I saw the smoke from the chimney before anything else and allowed myself a small smile. The façade of Holmes’ simple country cottage was deceiving. Electric lights shone brightly from the kitchen, while the sitting rooms were light by the softer glow of firelight and another gust of wind carried the scent of bread and cinnamon.

Mrs. Hudson greeted me with food and exclamations about how I ought to take better care of myself. I grinned, my grim mood forgotten.

“He’s not here, dear.” Mrs. Hudson told me while my mouth was full of scone. “Off to Heaven knows where on some case or another.

“He’s not here, dear.” Mrs. Hudson told me while my mouth was full of scone. “Off to Heaven knows where on some case or another. And what I’m to do with all this food, I don’t know. Not that he eats that much anyway, I might as well be feeding only myself.” I murmured something sympathetic. Mrs. Hudson was well-acquainted with her employer’s eccentricities, but she never lost a chance to bemoan them.

I spent the night in the guest room and woke up at a decent hour. The noise of glass beakers clinking together in the laboratory down the hall announced Holmes’ sudden return.

I nipped downstairs for a cup of coffee and went to say hello to Holmes. I found him bent over a rack of test tubes, so I stood in the doorway to watch.

“Is Christmas with the family as bad as all that?” He asked without turning. I had made no noise, but had not reckoned on the reflective surface of a row of glassware.

“It’s a Jewish family, Holmes.” I said, with more annoyance than I meant to show. “A menorah wouldn’t kill her.”

My vehemence surprised him, and understandably so. Despite being a theology student, I wasn’t terribly observant of the rituals of my faith.

“I don’t know. I don’t know what I’m doing.” The admission escaped my mouth as soon as I thought it, and I instantly regretted it.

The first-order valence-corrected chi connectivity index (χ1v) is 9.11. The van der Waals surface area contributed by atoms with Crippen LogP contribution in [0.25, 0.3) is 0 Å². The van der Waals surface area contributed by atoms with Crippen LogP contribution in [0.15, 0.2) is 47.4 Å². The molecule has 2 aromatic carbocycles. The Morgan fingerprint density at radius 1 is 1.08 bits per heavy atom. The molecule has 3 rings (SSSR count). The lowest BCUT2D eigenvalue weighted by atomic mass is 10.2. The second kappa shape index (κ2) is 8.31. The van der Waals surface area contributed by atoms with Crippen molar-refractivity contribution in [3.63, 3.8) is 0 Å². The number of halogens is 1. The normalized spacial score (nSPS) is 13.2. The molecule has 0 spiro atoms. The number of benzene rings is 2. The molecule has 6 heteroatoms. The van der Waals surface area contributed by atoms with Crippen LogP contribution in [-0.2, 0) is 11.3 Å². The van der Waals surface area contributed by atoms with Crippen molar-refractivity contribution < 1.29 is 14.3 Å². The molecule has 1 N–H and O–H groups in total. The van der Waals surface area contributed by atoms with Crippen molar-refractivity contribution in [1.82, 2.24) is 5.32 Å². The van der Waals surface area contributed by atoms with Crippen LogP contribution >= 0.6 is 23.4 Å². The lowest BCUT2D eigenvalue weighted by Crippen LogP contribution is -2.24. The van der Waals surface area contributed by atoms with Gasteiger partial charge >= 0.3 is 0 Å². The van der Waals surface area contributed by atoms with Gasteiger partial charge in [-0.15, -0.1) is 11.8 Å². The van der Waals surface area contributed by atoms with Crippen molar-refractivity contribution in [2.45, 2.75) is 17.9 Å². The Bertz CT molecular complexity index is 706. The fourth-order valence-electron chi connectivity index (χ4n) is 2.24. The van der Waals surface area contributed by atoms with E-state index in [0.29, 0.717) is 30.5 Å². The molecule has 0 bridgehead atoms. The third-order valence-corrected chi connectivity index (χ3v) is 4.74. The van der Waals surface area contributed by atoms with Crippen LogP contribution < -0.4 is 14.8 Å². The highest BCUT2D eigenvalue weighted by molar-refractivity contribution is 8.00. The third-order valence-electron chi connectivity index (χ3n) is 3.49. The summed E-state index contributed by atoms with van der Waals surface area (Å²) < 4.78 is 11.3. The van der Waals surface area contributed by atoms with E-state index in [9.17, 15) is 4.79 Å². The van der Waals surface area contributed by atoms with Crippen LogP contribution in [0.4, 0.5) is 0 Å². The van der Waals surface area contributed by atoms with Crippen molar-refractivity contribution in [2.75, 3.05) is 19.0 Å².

Holmes carefully capped the reagent bottle, set his experiment aside and turned to look at me.

“What is bothering you Russell?”

“I don’t even know.” I sighed. “I’ve been working so long to get to Oxford, and now that I’m there it seems like it’s just more of the same.”

“You are no longer interested in theology?”

“No! It’s… hell; I don’t even know what’s bothering me.”

“The wide uncertain future stretching out before you, like an abyss on the other side of graduation?”

And that was it exactly. I stared at him, stunned. “How do you know?”

“You forget, Russ. I was a University student once.” Holmes said, turned back to the lab bench. “I couldn’t stay at the University forever, but I felt there was no career that could hold my interest. I considered following in Mycroft’s footsteps, but he was still a clerk in the Intelligence office at that time, and I found the idea of working for someone to be distasteful. I wanted to investigate crime and still be my own master. I was rather impatient.” He added with some amusement.

“Somehow I don’t think theologian and freelance detective have much overlap.”

“Perhaps not. But you needn’t let that stop you. Hand me the perchloric acid, would you?”

I returned to Oxford in January with renewed enthusiasm. The essential problem of what I was to do with myself once I had a degree in hand had not been resolved, and would not be for several years, but my doubts were assuaged by Holmes’ easy assertion that there was really no problem at all. He tended to have that effect on people.